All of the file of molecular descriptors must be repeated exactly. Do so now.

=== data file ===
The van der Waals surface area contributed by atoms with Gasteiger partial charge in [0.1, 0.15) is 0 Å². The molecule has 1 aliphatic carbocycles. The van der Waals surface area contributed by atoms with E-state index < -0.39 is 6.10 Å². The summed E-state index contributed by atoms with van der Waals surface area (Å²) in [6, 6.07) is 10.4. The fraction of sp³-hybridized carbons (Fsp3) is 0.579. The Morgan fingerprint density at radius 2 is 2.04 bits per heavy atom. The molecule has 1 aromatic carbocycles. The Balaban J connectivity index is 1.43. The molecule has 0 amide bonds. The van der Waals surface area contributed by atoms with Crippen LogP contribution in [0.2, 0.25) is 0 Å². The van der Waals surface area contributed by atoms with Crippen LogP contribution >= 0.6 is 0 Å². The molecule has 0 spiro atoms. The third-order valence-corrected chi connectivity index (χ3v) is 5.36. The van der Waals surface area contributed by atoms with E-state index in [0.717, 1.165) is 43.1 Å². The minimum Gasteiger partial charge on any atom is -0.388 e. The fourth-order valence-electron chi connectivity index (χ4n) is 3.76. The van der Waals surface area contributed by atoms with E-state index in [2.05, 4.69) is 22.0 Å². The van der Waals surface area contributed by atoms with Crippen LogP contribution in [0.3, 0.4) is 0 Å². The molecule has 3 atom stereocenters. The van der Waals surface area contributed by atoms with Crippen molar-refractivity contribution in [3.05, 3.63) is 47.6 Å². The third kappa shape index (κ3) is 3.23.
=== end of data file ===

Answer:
The van der Waals surface area contributed by atoms with Gasteiger partial charge in [0.1, 0.15) is 0 Å². The molecule has 1 aliphatic carbocycles. The van der Waals surface area contributed by atoms with E-state index < -0.39 is 6.10 Å². The summed E-state index contributed by atoms with van der Waals surface area (Å²) in [6, 6.07) is 10.4. The fraction of sp³-hybridized carbons (Fsp3) is 0.579. The Morgan fingerprint density at radius 2 is 2.04 bits per heavy atom. The molecule has 1 aromatic carbocycles. The Balaban J connectivity index is 1.43. The molecule has 0 amide bonds. The van der Waals surface area contributed by atoms with Crippen LogP contribution in [0.2, 0.25) is 0 Å². The van der Waals surface area contributed by atoms with Crippen LogP contribution >= 0.6 is 0 Å². The molecule has 0 spiro atoms. The third-order valence-corrected chi connectivity index (χ3v) is 5.36. The van der Waals surface area contributed by atoms with E-state index in [0.717, 1.165) is 43.1 Å². The minimum Gasteiger partial charge on any atom is -0.388 e. The fourth-order valence-electron chi connectivity index (χ4n) is 3.76. The van der Waals surface area contributed by atoms with E-state index in [2.05, 4.69) is 22.0 Å². The van der Waals surface area contributed by atoms with Crippen LogP contribution in [0.3, 0.4) is 0 Å². The molecule has 3 atom stereocenters. The van der Waals surface area contributed by atoms with Crippen molar-refractivity contribution in [3.05, 3.63) is 47.6 Å². The third kappa shape index (κ3) is 3.23.